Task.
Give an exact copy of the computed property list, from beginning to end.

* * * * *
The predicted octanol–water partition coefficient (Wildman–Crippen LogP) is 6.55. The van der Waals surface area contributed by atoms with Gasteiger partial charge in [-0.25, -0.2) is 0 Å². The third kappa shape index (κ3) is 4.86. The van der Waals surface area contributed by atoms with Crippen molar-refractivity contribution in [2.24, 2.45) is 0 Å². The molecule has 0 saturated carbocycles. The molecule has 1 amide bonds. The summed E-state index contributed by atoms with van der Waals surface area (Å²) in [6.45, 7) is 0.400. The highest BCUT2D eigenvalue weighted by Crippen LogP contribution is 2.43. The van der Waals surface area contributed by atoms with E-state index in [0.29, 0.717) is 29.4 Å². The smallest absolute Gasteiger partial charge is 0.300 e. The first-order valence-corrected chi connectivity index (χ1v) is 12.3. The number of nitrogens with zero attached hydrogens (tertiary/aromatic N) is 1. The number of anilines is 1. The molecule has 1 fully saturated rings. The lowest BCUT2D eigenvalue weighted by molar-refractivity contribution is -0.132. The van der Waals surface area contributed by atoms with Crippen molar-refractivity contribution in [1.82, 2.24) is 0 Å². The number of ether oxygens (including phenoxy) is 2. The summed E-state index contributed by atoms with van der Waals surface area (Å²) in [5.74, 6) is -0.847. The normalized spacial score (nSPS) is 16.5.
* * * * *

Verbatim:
The predicted octanol–water partition coefficient (Wildman–Crippen LogP) is 6.55. The van der Waals surface area contributed by atoms with Gasteiger partial charge in [-0.25, -0.2) is 0 Å². The third kappa shape index (κ3) is 4.86. The van der Waals surface area contributed by atoms with Crippen molar-refractivity contribution in [2.24, 2.45) is 0 Å². The molecule has 0 saturated carbocycles. The molecule has 1 amide bonds. The summed E-state index contributed by atoms with van der Waals surface area (Å²) in [6.45, 7) is 0.400. The highest BCUT2D eigenvalue weighted by Crippen LogP contribution is 2.43. The van der Waals surface area contributed by atoms with E-state index in [0.29, 0.717) is 29.4 Å². The smallest absolute Gasteiger partial charge is 0.300 e. The first-order valence-corrected chi connectivity index (χ1v) is 12.3. The number of nitrogens with zero attached hydrogens (tertiary/aromatic N) is 1. The number of anilines is 1. The molecule has 1 fully saturated rings. The lowest BCUT2D eigenvalue weighted by molar-refractivity contribution is -0.132. The van der Waals surface area contributed by atoms with Crippen molar-refractivity contribution in [1.82, 2.24) is 0 Å². The number of ether oxygens (including phenoxy) is 2. The summed E-state index contributed by atoms with van der Waals surface area (Å²) in [5.74, 6) is -0.847. The normalized spacial score (nSPS) is 16.5.